something like the social credit system, for instance, how that 
extends overseas. That's not new. You have heard it in the 
testimonies today, but it is also something that the CCP has 
done for decades--that they extend their control beyond China's 
borders going back to--I know particular stories going back to 
the 1950s and 1960s.
    I've heard stories from people which I will not repeat 
today because they are confidential, but stories where people 
are harassed. They've got citizenship in a democratic country, 
but they still have family back in China or they have family in 
a democratic country without citizenship and those members are 
harassed. And there are things that we can be doing to protect 
them.
    There are Chinese Embassy officials going into businesses 
and telling people to install surveillance technology and then 
give them that information, to feed that back to them, the 
embassy. And it's not that the U.S. Government can help 
everybody; we need to know that the problems exist in the first 
place, but we need to create the conditions to allow people to 
report and feel comfortable reporting these problems.
    And going back to, I think I started to mention the social 
credit system, one thing I have come across is that the 
Ministry of Public Security is developing unified social credit 
codes for overseas Chinese as well. And that means the existing 
methods for control, what's been described--the harassment of 
overseas Chinese, the existing methods of control--will just be 
augmented for a system like this.
    So we need to be thinking about how to, for instance, 
sanction tech companies that are involved in the development of 
the surveillance state, including things like smart cities, 
because a smart city in China isn't what a smart city is in the 
West. The same technologies that are used to, say, address 
problems like traffic management or food and health safety are 
the same technologies that are used to exert the Party's 
control. And so I think part of the problem is that dual use 
has a new meaning and we really need to think about those 
problems, and in the longer term, solutions.
    Senator Daines. So Dr. Hoffman, we think about the 
influences extended beyond the borders to Chinese who are here 
in the United States, Uyghurs here in the U.S. What are you 
seeing in terms of that long reach, whether through technology 
or other means here, to gather intelligence, surveillance 
capabilities, on those who might be living abroad?
    Ms. Hoffman. Again, that's not a new technique. I know of a 
story of somebody in India in the 1960s who was harassed and 
beaten up so severely that they were permanently crippled, and 
I think partly blinded for the rest of their life, because they 
were running a Chinese language newspaper that the CCP had 
problems with. And I know of cases, like I mentioned, of 
students overseas who have written on their WeChat, ``Xi 
Jinping is not my president'' and have had embassy visits 
either to them, or local officials to their families back home.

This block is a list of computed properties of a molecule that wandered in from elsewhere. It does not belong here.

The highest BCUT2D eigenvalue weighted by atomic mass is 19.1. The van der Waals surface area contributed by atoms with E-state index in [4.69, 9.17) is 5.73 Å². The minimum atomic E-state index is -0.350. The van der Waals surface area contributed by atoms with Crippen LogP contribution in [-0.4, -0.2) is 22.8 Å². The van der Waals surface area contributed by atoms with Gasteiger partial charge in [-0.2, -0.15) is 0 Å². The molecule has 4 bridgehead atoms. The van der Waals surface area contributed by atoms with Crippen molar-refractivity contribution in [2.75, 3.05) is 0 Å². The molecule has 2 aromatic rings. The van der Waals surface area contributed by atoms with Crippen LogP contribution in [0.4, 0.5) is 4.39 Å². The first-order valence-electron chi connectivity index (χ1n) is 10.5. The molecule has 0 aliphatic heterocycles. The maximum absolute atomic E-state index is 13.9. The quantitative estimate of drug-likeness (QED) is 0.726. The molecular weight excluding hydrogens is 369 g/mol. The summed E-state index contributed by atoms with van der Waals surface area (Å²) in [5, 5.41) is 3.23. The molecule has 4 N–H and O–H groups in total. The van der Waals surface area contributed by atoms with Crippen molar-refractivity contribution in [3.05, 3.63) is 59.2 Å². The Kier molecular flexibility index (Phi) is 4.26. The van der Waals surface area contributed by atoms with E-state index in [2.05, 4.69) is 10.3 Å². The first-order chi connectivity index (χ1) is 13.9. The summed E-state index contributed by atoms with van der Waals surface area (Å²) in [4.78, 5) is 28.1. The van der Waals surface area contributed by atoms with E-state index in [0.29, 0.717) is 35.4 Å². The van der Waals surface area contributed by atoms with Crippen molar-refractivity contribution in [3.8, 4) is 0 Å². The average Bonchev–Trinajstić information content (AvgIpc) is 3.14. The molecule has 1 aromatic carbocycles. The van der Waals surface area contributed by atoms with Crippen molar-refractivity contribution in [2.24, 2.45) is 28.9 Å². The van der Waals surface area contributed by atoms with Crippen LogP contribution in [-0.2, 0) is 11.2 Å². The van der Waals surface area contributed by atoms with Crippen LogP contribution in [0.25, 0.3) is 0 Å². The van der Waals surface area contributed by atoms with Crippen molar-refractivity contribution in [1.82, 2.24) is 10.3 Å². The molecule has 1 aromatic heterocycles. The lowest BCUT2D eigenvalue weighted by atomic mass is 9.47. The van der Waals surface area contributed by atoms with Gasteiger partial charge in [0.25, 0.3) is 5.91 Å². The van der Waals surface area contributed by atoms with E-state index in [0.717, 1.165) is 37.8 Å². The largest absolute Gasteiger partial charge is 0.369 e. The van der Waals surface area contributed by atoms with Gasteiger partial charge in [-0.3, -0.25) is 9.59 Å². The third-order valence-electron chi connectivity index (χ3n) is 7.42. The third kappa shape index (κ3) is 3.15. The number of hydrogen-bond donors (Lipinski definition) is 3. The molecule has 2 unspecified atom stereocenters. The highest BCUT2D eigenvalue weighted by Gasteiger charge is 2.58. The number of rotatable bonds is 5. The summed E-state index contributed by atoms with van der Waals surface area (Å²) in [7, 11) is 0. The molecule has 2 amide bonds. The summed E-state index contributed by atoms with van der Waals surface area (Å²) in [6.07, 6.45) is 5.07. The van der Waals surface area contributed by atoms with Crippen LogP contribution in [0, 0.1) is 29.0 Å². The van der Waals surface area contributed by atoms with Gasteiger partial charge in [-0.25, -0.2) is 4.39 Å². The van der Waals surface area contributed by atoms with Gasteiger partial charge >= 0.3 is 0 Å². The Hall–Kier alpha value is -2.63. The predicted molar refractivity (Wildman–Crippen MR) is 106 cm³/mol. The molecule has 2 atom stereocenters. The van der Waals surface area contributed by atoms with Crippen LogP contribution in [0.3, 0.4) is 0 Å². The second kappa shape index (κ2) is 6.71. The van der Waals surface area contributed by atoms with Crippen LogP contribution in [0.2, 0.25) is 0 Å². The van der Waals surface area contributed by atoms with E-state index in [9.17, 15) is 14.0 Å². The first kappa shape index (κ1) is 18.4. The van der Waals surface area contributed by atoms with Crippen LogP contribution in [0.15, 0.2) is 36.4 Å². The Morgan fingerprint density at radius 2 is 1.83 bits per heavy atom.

But it's not just those things. You know, that's a 
relatively small number of cases. Sometimes it's just something 
as simple as overseas student groups knowing that the CCP is 
present.
    A lot of my research focuses on this concept called social 
management. And social management is a combination of a 
cooperative and coercive control which means that it's not just 
the CCP using coercive tactics. It's also the CCP providing 
services. So something like a Chinese Student and Scholar 
Association is mostly a service for students. But it's also the 
CCP just quietly sitting there and saying, Hi, we are present, 
and every once in a while, they make that presence more known. 
But for the most part, it is just the CCP kind of expending or 
just allowing overseas Chinese to know that the same rules 
apply to them abroad as they do at home.
    Senator Daines. Thank you, Dr. Hoffman.
    I wanted to finish up my questions with Ms. Tursun. Could 
you provide any insight into how the Han residents of Xinjiang 
regard the treatment of the Uyghur population?
    Ms. Tursun. They do not respect us like they even respect 
an animal. We don't receive any respect from them. They can 
speak bad to us. We cannot. They can beat us. We cannot. The 
treatment is very different because like, for example, I can 
say that if we are lining up for getting something, if 10 
Uyghurs are standing in line in front, if one Chinese comes, 
the service person will serve the one Chinese who came last 
first. The 10 Uyghurs will be left out.
    For example from my house, I go out from my house. I go to 
the supermarket normal to me--about two or three miles away. In 
those three miles, the Chinese police must check me three or 
four times.
    Senator Daines. So if it were a non-Uyghur--right, if it is 
a Han Chinese----
    The Translator. For Han Chinese, they don't do that. They 
are not required to go through the checks. They are free.
    Ms. Tursun. We always go through the scan, the scanning 
system. Always, that's the requirement for the Uyghurs, but not 
for the Chinese.